How to avoid a data loss disaster

How to avoid a data loss disaster
Back-up before it's too late

With catastrophic data losses from major companies appearing almost cyclically in the tech headlines, the issues around data protection are becoming increasingly prevalent.

However, it's easy to forget that these issues affect the everyday user just as much as they do they major corporations, with priceless, personal information on our mobiles and computers being at risk.

We spoke to Paul Le Messurier, programme and operations manager of data recover specialist Kroll Ontrack to find out how data loss disasters can be averted.

TechRadar Pro: We hear so much about data loss in the press, but why how concerned should we really be?

Data loss impacts everyone and there's a lot to lose from a financial and personal perspective.
Our recent study reveals the average cost of data loss to companies per year is over £2million and most companies never fully recover if data isn't restored in 10 days. 50% of businesses go bust within 5 years.

Can you imagine the impact that has on SMEs, start-ups and freelancers? Data has value, and we need to safeguard it – the same way we do with our physical possessions - like our tablets, phones and computers. We buy insurance to prepare for the worse but we need to protect data by backing it up too. Why put yourself at risk?

Paul Le Messurier: Can you put a price on data? How desperate are people to get it back?

Businesses obviously value their data – losing it can damage their reputation and their profits, Our research found that the financial cost per breach for corporations is increasing in the UK compared to other regions because of regulatory requirements and penalties. The NHS Surrey, for example, had to pay a £200,000 fine in 2013 as a result of just one data breach.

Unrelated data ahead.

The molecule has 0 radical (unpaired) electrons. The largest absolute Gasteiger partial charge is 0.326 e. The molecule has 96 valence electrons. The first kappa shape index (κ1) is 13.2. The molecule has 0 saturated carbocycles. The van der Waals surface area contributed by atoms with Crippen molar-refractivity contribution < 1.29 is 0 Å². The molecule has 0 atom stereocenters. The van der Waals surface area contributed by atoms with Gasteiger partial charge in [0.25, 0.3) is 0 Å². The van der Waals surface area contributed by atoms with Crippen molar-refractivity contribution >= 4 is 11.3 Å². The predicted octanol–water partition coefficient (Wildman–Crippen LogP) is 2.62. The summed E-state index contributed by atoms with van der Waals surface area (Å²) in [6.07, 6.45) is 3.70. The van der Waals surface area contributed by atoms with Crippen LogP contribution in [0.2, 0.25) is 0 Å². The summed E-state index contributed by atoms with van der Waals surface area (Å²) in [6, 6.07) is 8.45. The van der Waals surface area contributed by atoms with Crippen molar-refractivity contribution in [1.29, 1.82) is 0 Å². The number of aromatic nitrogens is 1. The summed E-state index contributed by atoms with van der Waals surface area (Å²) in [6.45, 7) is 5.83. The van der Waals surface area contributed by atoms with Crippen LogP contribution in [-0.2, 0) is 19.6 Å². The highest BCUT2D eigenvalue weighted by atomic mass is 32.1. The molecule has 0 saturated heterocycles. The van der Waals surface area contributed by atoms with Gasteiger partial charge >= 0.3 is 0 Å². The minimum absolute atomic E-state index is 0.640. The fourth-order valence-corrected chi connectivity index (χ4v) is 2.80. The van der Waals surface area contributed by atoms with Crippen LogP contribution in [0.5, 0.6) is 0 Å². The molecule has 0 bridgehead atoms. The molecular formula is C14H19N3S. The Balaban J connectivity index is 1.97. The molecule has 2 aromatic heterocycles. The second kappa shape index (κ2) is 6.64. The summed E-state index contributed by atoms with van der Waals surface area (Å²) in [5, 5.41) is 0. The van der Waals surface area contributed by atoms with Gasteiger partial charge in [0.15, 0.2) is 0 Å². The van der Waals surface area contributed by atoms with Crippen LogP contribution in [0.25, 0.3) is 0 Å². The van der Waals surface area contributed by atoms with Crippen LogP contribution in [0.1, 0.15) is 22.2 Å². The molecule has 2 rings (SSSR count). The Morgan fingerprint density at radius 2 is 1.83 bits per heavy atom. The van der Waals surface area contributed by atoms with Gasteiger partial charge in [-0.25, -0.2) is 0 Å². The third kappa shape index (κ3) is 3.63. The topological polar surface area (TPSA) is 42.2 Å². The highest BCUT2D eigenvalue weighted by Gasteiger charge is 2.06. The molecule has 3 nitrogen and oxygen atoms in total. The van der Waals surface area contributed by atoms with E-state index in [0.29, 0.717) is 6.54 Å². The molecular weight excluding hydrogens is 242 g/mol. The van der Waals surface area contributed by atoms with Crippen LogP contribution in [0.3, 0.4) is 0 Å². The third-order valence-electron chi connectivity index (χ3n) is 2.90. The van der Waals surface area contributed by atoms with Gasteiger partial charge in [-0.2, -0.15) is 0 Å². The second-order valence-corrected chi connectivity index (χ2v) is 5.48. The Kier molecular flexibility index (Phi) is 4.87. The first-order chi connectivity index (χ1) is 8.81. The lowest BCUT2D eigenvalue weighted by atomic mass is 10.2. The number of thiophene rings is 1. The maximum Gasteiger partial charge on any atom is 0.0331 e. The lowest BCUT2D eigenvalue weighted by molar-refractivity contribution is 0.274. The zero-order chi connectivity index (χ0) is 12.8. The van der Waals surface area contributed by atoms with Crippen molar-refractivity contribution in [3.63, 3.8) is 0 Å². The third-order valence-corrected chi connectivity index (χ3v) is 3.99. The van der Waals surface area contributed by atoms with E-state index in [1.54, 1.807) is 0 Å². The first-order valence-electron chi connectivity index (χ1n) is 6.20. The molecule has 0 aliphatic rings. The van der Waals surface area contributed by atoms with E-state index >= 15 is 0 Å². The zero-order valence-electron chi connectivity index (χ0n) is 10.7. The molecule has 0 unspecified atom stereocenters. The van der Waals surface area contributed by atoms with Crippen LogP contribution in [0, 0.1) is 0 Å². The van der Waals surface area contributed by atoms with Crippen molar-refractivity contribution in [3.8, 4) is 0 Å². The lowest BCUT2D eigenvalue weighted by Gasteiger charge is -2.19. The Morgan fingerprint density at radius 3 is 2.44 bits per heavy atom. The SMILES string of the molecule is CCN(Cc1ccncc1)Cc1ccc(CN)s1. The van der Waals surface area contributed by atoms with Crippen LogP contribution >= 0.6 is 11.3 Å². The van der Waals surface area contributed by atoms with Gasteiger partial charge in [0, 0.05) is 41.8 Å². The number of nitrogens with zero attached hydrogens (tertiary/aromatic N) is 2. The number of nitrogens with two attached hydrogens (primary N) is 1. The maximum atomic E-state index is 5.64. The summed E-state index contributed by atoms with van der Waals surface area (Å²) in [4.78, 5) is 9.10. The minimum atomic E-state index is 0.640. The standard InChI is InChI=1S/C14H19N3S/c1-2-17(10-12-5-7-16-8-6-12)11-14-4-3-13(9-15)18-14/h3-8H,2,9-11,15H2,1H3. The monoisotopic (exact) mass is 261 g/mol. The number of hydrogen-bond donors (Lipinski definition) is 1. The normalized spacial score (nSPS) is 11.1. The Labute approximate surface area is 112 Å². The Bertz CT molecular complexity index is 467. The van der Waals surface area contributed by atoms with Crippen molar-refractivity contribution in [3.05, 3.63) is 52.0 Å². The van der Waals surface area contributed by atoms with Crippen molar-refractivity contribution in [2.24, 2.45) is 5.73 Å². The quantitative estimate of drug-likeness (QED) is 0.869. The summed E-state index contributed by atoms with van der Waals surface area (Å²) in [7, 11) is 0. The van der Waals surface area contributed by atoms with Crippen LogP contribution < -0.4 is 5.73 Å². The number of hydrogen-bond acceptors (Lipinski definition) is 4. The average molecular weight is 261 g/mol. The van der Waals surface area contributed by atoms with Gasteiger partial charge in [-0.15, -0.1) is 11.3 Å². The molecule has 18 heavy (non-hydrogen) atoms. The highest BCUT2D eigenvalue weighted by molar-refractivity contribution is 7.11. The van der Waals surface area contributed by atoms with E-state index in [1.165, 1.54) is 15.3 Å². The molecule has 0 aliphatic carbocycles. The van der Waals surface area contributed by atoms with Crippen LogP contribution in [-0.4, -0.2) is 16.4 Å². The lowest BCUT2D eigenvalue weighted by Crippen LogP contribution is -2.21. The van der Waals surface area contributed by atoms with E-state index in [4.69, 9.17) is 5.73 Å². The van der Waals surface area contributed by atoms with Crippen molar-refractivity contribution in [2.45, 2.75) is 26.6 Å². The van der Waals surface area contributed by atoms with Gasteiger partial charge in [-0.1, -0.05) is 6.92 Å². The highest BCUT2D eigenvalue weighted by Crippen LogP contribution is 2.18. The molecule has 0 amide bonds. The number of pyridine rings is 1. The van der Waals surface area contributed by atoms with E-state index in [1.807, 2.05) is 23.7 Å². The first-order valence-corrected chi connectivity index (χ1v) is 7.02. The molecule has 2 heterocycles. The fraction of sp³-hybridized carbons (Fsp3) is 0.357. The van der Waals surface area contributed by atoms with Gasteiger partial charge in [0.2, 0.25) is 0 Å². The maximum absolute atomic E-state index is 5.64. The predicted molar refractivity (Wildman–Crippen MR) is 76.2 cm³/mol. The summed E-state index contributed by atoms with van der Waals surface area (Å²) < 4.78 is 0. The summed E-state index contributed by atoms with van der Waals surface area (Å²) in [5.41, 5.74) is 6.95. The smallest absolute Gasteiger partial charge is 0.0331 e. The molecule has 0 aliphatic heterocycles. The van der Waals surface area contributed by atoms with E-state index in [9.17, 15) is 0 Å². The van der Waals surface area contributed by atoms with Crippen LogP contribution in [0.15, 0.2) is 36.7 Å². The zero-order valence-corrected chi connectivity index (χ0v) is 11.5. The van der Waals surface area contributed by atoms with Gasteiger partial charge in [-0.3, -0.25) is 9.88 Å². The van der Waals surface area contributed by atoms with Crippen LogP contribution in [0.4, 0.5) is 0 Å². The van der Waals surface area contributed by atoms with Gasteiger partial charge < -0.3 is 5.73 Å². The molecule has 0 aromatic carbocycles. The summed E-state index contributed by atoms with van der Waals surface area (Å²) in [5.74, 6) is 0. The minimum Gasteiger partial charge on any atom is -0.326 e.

But individuals also have strong attachments to data. When a phone gets lost, it's not the phone that's mourned. Usually it's insured and more chances than not people will even get an upgrade when they go into the shops to get a replacement phone.

What causes grief is the loss of all those apps and emails and financial information; the precious photos of a new baby; the sentimental amateur videos.

A recent survey by one company tried to put a price tag on personal data by asking phone theft victims how much they'd be willing to spend to get their stolen data back. 50 per cent of phone theft victims would be "somewhat likely to extremely likely" to pay up to $500 to retrieve their stolen data. Over 70 per cent said they would even resort to vigilantism to get it back!

TRP: What are the main causes of data loss?

PLM: According to our research, 67 per cent of data loss is caused by traditional hardware failure from hard drives. Despite the recent rise in popularity of SSD technology, only 13 per cent of UK users reported data loss from SSDs. Only 5 per cent lost data from their mobile device.

TRP: Are you surprised by the findings?

PLM: Not really. HDDs aren't more failure prone, there's just a lot more out there than other storage devices. What is surprising is how many people still forget to back up data - despite the fact that crashes do happen and data loss is a subject that's frequently a news item in the media.

TRP: Is data safer in a virtual environment?

PLM: In theory, yes, but obviously there are still causes of data loss. With virtualisation, you get different levels of hardware and software and things get very complex.

If one of those layers malfunction or a disk crashes, they need to be rebuilt or fixed. This can lead to further damage when trying to repair the malfunction and something goes wrong in the process.

Desire Athow
Managing Editor, TechRadar Pro

Désiré has been musing and writing about technology during a career spanning four decades. He dabbled in website builders and web hosting when DHTML and frames were in vogue and started narrating about the impact of technology on society just before the start of the Y2K hysteria at the turn of the last millennium.